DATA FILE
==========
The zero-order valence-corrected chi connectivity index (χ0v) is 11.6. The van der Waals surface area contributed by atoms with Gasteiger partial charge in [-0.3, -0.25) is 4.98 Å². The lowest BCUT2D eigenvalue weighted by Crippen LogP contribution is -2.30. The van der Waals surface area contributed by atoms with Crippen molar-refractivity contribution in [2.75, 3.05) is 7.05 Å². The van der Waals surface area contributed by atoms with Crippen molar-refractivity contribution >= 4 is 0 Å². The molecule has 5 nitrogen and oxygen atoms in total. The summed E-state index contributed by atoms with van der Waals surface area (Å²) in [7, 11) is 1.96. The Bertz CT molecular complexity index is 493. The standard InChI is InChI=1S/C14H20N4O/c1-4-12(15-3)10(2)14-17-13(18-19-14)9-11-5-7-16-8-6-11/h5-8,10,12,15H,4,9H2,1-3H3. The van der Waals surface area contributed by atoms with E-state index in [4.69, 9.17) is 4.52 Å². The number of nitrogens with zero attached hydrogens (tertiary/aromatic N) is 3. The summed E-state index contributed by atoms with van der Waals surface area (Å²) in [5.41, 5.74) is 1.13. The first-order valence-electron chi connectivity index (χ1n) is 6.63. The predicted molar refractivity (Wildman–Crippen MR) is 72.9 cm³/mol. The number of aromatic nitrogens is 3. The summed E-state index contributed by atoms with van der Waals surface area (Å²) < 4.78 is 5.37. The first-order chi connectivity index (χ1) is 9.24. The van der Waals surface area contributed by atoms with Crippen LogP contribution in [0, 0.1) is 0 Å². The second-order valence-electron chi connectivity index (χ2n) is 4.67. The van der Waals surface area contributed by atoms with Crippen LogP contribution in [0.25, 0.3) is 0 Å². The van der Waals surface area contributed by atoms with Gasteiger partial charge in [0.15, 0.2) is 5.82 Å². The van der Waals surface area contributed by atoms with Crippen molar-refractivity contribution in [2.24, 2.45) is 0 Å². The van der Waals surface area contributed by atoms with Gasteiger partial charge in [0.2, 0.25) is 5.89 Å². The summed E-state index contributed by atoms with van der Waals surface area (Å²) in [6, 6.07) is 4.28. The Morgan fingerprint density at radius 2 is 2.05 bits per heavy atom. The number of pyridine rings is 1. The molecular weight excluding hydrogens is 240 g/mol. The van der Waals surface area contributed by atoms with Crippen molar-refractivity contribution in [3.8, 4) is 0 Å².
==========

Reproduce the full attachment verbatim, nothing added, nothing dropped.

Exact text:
The zero-order valence-corrected chi connectivity index (χ0v) is 11.6. The van der Waals surface area contributed by atoms with Gasteiger partial charge in [-0.3, -0.25) is 4.98 Å². The lowest BCUT2D eigenvalue weighted by Crippen LogP contribution is -2.30. The van der Waals surface area contributed by atoms with Crippen molar-refractivity contribution in [2.75, 3.05) is 7.05 Å². The van der Waals surface area contributed by atoms with Crippen molar-refractivity contribution >= 4 is 0 Å². The molecule has 5 nitrogen and oxygen atoms in total. The summed E-state index contributed by atoms with van der Waals surface area (Å²) in [7, 11) is 1.96. The Bertz CT molecular complexity index is 493. The standard InChI is InChI=1S/C14H20N4O/c1-4-12(15-3)10(2)14-17-13(18-19-14)9-11-5-7-16-8-6-11/h5-8,10,12,15H,4,9H2,1-3H3. The van der Waals surface area contributed by atoms with E-state index in [4.69, 9.17) is 4.52 Å². The number of nitrogens with zero attached hydrogens (tertiary/aromatic N) is 3. The summed E-state index contributed by atoms with van der Waals surface area (Å²) in [5.41, 5.74) is 1.13. The first-order valence-electron chi connectivity index (χ1n) is 6.63. The predicted molar refractivity (Wildman–Crippen MR) is 72.9 cm³/mol. The number of aromatic nitrogens is 3. The summed E-state index contributed by atoms with van der Waals surface area (Å²) < 4.78 is 5.37. The first-order chi connectivity index (χ1) is 9.24. The van der Waals surface area contributed by atoms with Crippen LogP contribution in [0, 0.1) is 0 Å². The second-order valence-electron chi connectivity index (χ2n) is 4.67. The van der Waals surface area contributed by atoms with Crippen LogP contribution in [0.25, 0.3) is 0 Å². The van der Waals surface area contributed by atoms with Gasteiger partial charge in [0.15, 0.2) is 5.82 Å². The van der Waals surface area contributed by atoms with Crippen molar-refractivity contribution in [2.24, 2.45) is 0 Å². The van der Waals surface area contributed by atoms with Gasteiger partial charge in [0.2, 0.25) is 5.89 Å². The summed E-state index contributed by atoms with van der Waals surface area (Å²) in [6, 6.07) is 4.28. The Morgan fingerprint density at radius 2 is 2.05 bits per heavy atom. The number of pyridine rings is 1. The molecular weight excluding hydrogens is 240 g/mol. The van der Waals surface area contributed by atoms with Crippen molar-refractivity contribution in [3.8, 4) is 0 Å².